people sitting on the steps of an old building

Steps of the Victoria and Albert Museum, South Kensington

By Jim Ferri

On a flight into London’s Heathrow our final approach took us up the Thames, providing a spectacular view of the British capital on a clear morning.

You could clearly see Parliament, Buckingham, the Eye and many of the city’s other famous landmarks, but the area that drew my attention was South Kensington, that tony neighborhood clinging to the southern perimeter of Hyde Park and Kensington Gardens.

front of a green painted British pub

Brompton Road restaurant

On past visits I had visited South Kensington only to spend a few hours in the Victoria and Albert Museum, one of my favorites, never focusing on anything beyond. This time, however, I intended to spread my wings a bit.

My plan was to spend only an hour or two in the V&A and then traipse about the neighborhood and unearth a few more local treasures. It turned out to be a very rewarding day.

The Victoria and Albert

man looking at statues in a museum

The Victoria and Albert Museum

The next morning I returned to the spectacular Victoria and Albert, just a few blocks from my hotel up Cromwell. The V&A houses one of the most spectacular collections in the world, a stunning assemblage of art and design, especially the pieces relating to the history of design and decoration in Britain.

It also contains myriad galleries devoted to art treasures from all over the world, from fashion to architecture to furniture design. One of the most popular exhibits in the British Galleries is The Great Bed of Ware, referred to by Shakespeare in Twelfth Night.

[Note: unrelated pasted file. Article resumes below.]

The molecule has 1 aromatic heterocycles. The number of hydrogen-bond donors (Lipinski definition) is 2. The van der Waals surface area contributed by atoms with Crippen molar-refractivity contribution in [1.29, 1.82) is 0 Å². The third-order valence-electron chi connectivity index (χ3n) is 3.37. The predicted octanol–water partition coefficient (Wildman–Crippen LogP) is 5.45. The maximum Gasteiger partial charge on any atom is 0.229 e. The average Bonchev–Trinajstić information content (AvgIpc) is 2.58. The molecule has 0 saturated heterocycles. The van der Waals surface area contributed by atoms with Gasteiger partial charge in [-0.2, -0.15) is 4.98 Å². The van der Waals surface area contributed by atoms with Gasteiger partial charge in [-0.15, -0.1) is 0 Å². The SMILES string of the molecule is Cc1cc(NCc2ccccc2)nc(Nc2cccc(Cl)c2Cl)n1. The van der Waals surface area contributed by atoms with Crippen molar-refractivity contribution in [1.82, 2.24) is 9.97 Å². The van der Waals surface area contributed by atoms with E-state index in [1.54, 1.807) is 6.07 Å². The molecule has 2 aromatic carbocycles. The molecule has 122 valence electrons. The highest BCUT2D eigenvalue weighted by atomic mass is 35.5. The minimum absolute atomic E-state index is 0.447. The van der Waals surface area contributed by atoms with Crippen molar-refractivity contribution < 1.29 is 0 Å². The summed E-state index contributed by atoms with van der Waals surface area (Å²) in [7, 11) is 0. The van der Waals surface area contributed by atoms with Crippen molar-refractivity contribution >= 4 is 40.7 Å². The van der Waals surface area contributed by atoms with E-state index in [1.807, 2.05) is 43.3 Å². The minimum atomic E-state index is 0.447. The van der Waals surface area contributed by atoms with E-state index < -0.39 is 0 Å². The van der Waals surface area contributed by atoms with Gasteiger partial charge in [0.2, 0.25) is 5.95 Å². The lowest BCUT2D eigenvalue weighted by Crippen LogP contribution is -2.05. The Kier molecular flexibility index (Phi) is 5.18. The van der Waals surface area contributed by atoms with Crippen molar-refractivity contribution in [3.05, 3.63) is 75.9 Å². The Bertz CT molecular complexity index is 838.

It’s a huge place that can take days to wander about so it’s best to choose a few areas of interest to visit or you’ll find yourself overwhelmed. And because of its size it’s also good to plan to have lunch there.

The Great Bed of Ware, V&A Museum

The Great Bed of Ware, V&A Museum

The museum has a small open-air coffee shop in the plaza in the rear of the museum (coffee, cakes and muffins, juices and water, sandwiches, etc.) and another coffee shop upstairs. But the small dining facility further back is much more comfortable with a few statues borrowed from the museum spiffing things up, with two distinct dining areas and a greater variety of food including sandwiches, salads and hot meals, plus beer and wine.

Natural History Museum

After a couple of hours in my old haunts I exited on the Exhibition Road side of the building and crossed over to the Natural History Museum. Walking along the sidewalk I was surprised that I could still see bits of bomb damage sustained by the building in WWII.

skeleton of a dinosaur in a museum hall

The Natural History Museum

The castle-like Natural History Museum is true to its name, providing a good understanding of Earth and our life on it. I visited the dinosaur animatronic area, the beautiful Visions of Earth gallery and the earthquake room, among many other exhibits. Like the V&A, there’s so much here you’ll be mesmerized for hours, and even though it’s often filled with school groups during the week, it’s a fascinating place nonetheless.